Lebanese medicine Importers warned on Sunday that the country may run out of essential imported medication by the end of July.
The Lebanese Pharmaceutical Importers Association (LPIA) warned the country was running low on hundreds of essential drugs and continued to warn of shortages if the central bank did not unblock necessary funds used to pay for these imports.
“Importing companies’ stocks of hundreds of medicines to treat chronic and incurable diseases have run out,” said LPIA. “And hundreds more will run out through July if we cannot resume imports as soon as possible.”
In a conversation with AFP, LPIA head Karim Gebara said some drugs to treat cardiac diseases, high blood pressure, diabetes, and cancer amongst others were already out of stock.
In light of the country’s ongoing financial and economic crisis, Lebanon has been battling a massive shortage of medicines for the past few months, from essential life-threatening medications used to treat incurable diseases to simple over-the-counter drugs such as paracetamol and birth control.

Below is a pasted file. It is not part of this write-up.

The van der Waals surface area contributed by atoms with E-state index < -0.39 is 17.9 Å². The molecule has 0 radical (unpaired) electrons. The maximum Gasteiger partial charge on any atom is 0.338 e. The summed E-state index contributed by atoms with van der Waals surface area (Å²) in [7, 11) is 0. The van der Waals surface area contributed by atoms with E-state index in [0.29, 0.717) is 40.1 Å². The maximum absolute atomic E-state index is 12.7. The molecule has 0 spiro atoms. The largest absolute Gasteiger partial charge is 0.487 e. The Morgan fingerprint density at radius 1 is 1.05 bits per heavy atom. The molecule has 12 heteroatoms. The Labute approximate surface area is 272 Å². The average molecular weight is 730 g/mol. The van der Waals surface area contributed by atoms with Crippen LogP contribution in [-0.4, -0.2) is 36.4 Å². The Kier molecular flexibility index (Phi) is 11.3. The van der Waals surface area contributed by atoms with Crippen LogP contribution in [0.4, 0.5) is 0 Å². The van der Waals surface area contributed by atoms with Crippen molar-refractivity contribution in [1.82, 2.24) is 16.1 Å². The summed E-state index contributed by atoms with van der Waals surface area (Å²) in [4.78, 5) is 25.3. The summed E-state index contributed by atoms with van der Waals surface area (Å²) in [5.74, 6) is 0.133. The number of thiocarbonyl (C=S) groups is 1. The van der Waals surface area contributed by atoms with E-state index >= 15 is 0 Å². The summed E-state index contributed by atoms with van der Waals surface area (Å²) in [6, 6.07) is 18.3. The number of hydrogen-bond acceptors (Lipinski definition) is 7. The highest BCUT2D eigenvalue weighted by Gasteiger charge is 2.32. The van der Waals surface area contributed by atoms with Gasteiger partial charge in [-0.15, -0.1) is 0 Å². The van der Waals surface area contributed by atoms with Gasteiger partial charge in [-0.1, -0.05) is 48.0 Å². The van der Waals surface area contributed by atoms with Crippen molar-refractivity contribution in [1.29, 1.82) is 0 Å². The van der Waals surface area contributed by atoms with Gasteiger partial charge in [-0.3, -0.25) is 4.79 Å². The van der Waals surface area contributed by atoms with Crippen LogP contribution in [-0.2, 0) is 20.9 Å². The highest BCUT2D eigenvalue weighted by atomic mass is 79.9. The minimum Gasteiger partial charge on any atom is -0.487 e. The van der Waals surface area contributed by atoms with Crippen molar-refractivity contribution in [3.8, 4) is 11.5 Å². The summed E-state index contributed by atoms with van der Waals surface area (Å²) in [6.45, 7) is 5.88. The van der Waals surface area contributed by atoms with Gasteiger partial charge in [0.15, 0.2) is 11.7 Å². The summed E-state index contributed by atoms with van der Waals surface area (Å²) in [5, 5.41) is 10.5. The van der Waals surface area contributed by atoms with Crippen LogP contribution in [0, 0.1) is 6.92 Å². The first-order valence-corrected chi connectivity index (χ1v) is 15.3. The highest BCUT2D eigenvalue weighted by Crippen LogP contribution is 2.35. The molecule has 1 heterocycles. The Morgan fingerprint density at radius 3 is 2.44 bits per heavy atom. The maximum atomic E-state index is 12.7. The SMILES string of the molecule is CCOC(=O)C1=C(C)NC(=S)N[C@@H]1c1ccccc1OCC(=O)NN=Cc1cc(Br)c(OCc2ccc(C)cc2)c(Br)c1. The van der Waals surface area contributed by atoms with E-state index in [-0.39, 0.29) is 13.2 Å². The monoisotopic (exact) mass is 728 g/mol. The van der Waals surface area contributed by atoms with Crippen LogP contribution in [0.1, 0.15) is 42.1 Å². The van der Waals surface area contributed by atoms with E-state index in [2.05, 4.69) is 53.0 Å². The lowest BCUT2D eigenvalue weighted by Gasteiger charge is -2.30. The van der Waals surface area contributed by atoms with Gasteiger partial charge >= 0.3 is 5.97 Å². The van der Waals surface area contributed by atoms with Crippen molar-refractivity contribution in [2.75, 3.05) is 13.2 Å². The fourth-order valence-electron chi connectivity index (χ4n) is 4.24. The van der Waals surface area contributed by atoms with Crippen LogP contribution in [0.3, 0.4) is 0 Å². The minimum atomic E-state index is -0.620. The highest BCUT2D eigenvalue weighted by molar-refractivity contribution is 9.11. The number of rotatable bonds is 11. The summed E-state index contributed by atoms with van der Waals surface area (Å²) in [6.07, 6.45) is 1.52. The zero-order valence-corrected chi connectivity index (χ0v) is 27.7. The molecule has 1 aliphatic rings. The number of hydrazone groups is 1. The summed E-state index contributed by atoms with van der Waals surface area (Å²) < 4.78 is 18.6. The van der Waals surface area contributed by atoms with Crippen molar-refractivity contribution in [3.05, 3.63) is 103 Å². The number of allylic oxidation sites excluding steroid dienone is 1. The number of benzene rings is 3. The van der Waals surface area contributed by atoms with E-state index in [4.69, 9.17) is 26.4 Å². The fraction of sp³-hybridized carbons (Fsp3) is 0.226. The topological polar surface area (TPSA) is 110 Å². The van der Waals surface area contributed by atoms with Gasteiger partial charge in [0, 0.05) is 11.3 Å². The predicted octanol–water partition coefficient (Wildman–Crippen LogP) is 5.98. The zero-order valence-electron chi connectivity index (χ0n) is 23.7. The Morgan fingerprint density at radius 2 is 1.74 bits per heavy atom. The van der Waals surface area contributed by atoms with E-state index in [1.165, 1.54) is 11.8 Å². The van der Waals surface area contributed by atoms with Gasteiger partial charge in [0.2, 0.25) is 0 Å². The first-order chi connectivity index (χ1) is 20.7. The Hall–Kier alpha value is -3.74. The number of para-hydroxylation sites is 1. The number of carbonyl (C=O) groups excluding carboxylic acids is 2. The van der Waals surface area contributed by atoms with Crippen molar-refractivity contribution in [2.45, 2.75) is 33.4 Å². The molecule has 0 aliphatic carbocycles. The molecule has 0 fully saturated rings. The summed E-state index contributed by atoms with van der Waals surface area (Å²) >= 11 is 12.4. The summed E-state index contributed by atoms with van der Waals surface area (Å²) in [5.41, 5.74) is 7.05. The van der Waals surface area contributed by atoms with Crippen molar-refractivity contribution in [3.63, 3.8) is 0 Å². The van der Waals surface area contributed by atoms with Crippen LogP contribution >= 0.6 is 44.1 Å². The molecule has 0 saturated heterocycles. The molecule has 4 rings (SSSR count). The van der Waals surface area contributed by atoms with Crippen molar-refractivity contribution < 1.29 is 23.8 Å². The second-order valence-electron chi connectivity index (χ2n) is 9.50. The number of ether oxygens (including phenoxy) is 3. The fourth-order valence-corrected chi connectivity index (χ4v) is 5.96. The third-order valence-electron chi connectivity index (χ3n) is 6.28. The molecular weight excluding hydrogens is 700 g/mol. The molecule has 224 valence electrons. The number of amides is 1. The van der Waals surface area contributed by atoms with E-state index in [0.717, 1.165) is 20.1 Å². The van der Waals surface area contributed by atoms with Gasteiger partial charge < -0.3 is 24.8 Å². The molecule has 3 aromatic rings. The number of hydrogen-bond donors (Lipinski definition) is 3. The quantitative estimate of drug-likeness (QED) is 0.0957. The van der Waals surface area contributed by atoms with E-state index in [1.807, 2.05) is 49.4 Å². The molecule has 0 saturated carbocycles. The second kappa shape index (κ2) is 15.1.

The central bank is currently in the process of lifting essential subsidies on goods and services it can no longer afford to cover, meaning prices are quickly skyrocketing as the currency further deprecates against the dollar.
The syndicate of medicine importers said the central bank had not released a promised payment of up to $600 million, accumulated since December, therefore halting the progression of imports into the country. As such, importers cannot obtain new lines of credit and bring in medicines to the country.
Over 700 pharmacies have had to shut their doors since the tipping point of the crisis in October 2019. Many doctors and medical practitioners are emigrating, leaving Lebanon grappling with an inevitable health and medical crisis. Those privileged enough to travel or welcome family members from abroad are requesting large amounts of medications as stocks run out.
On Thursday, President Aoun said he, the caretaker government, and Central Bank Governor Riad Salameh had agreed to continue subsidizing medication and other medical supplies, selected by the Health Ministry according to priority.
However, as the central bank runs dangerously low on foreign currency reserves, it is not yet clear how the country will continue to subsidize these medications without depleting its mandatory reserves –pushing the country into further chaos and dismay.